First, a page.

Our expedition has more goals than just reaching the summit of Everest.
One priority is to help study the connection between high altitude acclimatization and one of the most common diseases in America, heart failure. Conducting the research is acclaimed scientist Dr. Bruce Johnson, who is here at Base Camp with four crack research scientists from the Mayo Clinic’s Human Integrative and Environmental Physiology Lab—Amine Issa, Doug Summerfield, Bryan Taylor and Alex Kasak.
“We have data that show many heart failure patients get constrictions in the lungs,” says Johnson, “which is similar, if controversial, to what happens to climbers at altitude.” Heart failure patients often have pulmonary congestion; essentially, their lungs fill with fluid. Climbers who are well-acclimatized have lungs that successfully balance pulmonary fluids. Johnson and the team want to understand the mechanisms that facilitate this process.
Another similarity between high altitude climbers and heart failure patients is that they both chronically hyperventilate. “This may cause the brain to inhibit breathing,” says Johnson, “in some cases triggering sleep apnea.” Why and how this happens is another subject of scrutiny. To gather heart and lung function data, everyone being tested has tiny computers, smaller than the smallest cell phone, taped to our chests. This multi-thousand-dollar device is wired to two electrodes attached just below our nipples. A high resolution accelerometer and miniature electrocardiogram, this machine measures heart rate and the interbeat interval, taking 400 readings per second. When a human hikes to high altitude, heart rate variability is one measure of stress on the system.
The Mayo team is also performing a series of tests on themselves and on us. We are weighed every day and we all take the same self-examination test each morning: How are you sleeping, how are you eating, do you have a headache? Yesterday and today we all went through a tailored physiological and psychological lab protocol. Blood was taken, fat was pinched with calipers, and a jelly-smeared chest ultrasound was performed. Next, biting down on a hard tube connected to a monitor, we forcefully inhaled and exhaled several times. This measured lung size and airway function, as well as provided an estimate of lung fluid. We also blew into a nitric oxide detector the size of a cantaloupe, which can help determine lung health. Following these tests, we moved to another dome tent where our cognitive skills (or degeneration thereof) were measured with computer games similar to those once given to astronauts. In one, you stab a plastic pen on the screen whenever and wherever a square appears—this is to measure hand-eye coordination. In another you match the color of a word (for instance, the word “red” printed in the color green) with the name of the color—not the word—right below. Then we do a hand strength test (who has the crusher handshake?) to show maximum grip as well as a three-minute endurance trial. Finally, we performed a step test, jumping up and down on a small stool like Jane Fonda with ever-increasing rapidity—this measures the efficiency of the lungs.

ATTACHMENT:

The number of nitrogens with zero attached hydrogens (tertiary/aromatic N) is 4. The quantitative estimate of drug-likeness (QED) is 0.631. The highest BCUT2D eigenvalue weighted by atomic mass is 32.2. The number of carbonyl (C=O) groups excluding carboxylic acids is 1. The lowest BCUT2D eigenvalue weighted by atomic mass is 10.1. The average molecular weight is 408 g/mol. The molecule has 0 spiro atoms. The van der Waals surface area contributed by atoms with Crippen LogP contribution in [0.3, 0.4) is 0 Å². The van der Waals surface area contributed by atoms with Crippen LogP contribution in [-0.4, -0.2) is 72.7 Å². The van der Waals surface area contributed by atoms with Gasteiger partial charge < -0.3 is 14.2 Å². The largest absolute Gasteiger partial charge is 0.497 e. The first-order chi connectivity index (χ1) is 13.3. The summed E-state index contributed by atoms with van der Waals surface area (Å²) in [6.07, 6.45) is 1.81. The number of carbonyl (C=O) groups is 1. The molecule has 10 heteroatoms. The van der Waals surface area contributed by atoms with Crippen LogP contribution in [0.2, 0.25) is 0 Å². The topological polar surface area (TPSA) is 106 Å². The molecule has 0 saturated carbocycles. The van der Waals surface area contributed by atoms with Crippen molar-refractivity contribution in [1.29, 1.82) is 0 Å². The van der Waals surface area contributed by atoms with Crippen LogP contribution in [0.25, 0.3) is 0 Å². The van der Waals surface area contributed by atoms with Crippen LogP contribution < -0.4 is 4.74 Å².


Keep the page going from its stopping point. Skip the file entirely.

Last night we were all fitted with larger computers: iPhone-size devices strapped to our chests. With wires running to electrodes attached to our foreheads and forefingers, we looked like modern-day Frankensteins. These gadgets measure and correlate sleep patterns in the brain with respiration rate, heart rate, and arterial oxygen saturation, all of which combined give an assessment of sleep quality. We also each downed a $1,300 cocktail of isotope-marked water, that when collected as urine samples over the course of the expedition, will give a good measure of energy expenditure. “Our goal is to learn as much as we can about the physiology of the cardiopulmonary system under extreme stress,” summarizes Johnson, “and then apply these findings to treating heart failure patients.”
To learn more about the Mayo Clinic's work on Everest, visit their Advancing the Science blog.